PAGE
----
Across the country is seemingly a contradiction of needs. Projections point toward a nursing shortage while in reality at this time, hundreds of nurses are graduating from nursing school and cannot find a job. I read story after story from new nurse graduates who cannot find employment and desperation is setting in. As a former nurse manager I read these stories and try to offer suggestions and hope. I believe this trend is only temporary and the tide will turn soon and we will see the shortage of nurses as anticipated.
In the meantime, what do you do if you are one of the new graduates that cannot find a job? I tried to sit back and think objectively toward the new nurses needing employment. I quietly asked the question, “What is it about your resume that sets you apart and would prompt me to hire you?"
Realistically a new nurse graduate is like a blank slate. New graduates present with recently completed nursing school and a victorious pass on the NCLEX exam. Unless you as a new grad have extensive experience in the area you wish to apply for, there is really nothing about your application that looks any different than the other applicants. For example, if I was an emergency room manager, and you were applying to work in the emergency department and had previously been a paramedic or an emergency medical technician, you would obviously have an experience edge over someone with no previous experience in the emergency department.
I am an “outside of the box” thinker. When I see a “lemon” situation, I make “lemonade.” What I would like to do is get your mind, as a new grad, thinking about possibilities. I am going to make an assumption that most of you have a desire to work in a hospital upon graduation. If the local hospitals aren’t hiring, then you feel like you have hit a brick wall. Desperation and hopelessness sets in your mind and then you get stuck. Does this sound like any of you?
This is where we need to look outside the box. If you don’t have experience that sets you apart from the next graduate, it is time to change that situation. I am going to share some creative ideas to get you thinking outside your box.
- Find a local “free” clinic and volunteer. You have a nursing license. Use it. You may not get paid, but you will get experience. You also do not know who you will meet and make connections with. Employees, physicians and managers from local facilities usually volunteer at these clinics. Get to know people. Connections can be very valuable.
- Check out your local Red Cross chapter. Volunteer there. Again, same principal as in suggestion #1.
- Connect with one or two of your friends who haven’t found a job yet, and approach a local clinic and ask about setting up free blood pressure sites in a local pharmacy or store like Wal-Mart. Again, you are doing for the community, and getting your name out there.
- Realize your passion. Do you have an area where you really want to work, but there are no openings? Get online and find all the CEU’s you can on that particular subject. Build your portfolio. Become an expert in the area you wish to work. Sign up for your local area nurse education, usually known as an AHEC center. See what classes are offered, and take them. Do you want to work in the emergency room, or ICU? Take ACLS. Do you want to work in pediatrics? Take a PALS class.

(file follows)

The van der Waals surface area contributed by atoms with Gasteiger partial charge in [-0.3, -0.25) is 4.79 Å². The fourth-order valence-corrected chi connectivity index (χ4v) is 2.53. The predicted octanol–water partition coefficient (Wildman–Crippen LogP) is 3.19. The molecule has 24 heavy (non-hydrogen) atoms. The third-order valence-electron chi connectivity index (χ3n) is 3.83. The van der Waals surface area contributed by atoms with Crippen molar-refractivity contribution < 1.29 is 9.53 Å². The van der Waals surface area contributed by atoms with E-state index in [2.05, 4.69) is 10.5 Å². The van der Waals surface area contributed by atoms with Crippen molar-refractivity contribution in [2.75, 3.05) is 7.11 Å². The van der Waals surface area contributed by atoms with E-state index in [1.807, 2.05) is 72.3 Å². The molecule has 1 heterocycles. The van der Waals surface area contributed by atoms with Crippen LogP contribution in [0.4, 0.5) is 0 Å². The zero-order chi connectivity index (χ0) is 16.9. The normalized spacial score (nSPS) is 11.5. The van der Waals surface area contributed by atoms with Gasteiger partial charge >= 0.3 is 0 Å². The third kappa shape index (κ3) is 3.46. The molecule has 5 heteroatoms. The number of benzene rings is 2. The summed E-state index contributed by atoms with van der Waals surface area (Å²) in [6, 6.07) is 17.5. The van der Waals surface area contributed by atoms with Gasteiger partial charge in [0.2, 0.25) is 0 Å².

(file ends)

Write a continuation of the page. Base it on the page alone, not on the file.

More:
- Realize you have a nursing license. You have taken years of classes now on patient education. Start your own business. Develop education material for an area of interest for you. For example, you love health and prevention? Find others involved in wellness programs and teach. People pay to find effective ways of losing weight and improving their health.
- Do you have a BSN? You can apply for a job as a pharmaceutical sales rep, or nurse educator in a pharmaceutical sales company.
- Are you willing to relocate? There are areas in the United States that are hiring. You may have to re-locate.
These are only a few suggestions, but all convey an “outside of the box” mentality. You need put yourself in my place as a manager. What is it about your resume that would entice me to hire you when I am looking at several applications from new graduates? Remember unless there is something that sets you apart on your resume, you all basically come with a clean, but equal slate.
One other thing I would like to say: I feel your frustration and discouragement. Don’t be desperate to take anything that is offered to you. My daughter just graduated last year, and she was in a similar situation. She accepted a position for something I felt was not a job for a new graduate. She was there for only a few weeks when she realized this place was not safe for a new grad and some unethical things were going on. She got out very quickly, and was eventually able to find a good situation. Don’t put yourself in a situation for your first job that may give you a bad taste in your mouth for nursing. Your license is very precious to you. Your reputation is all you have. Selling out just to get the paycheck may have long term consequences.
Be positive! Set your intention out there for the type of position you want. Take steps that go toward your dreams and goals! Have faith in yourself! I do!
Source: Article by Joyce Harrell, RN, nurselink.com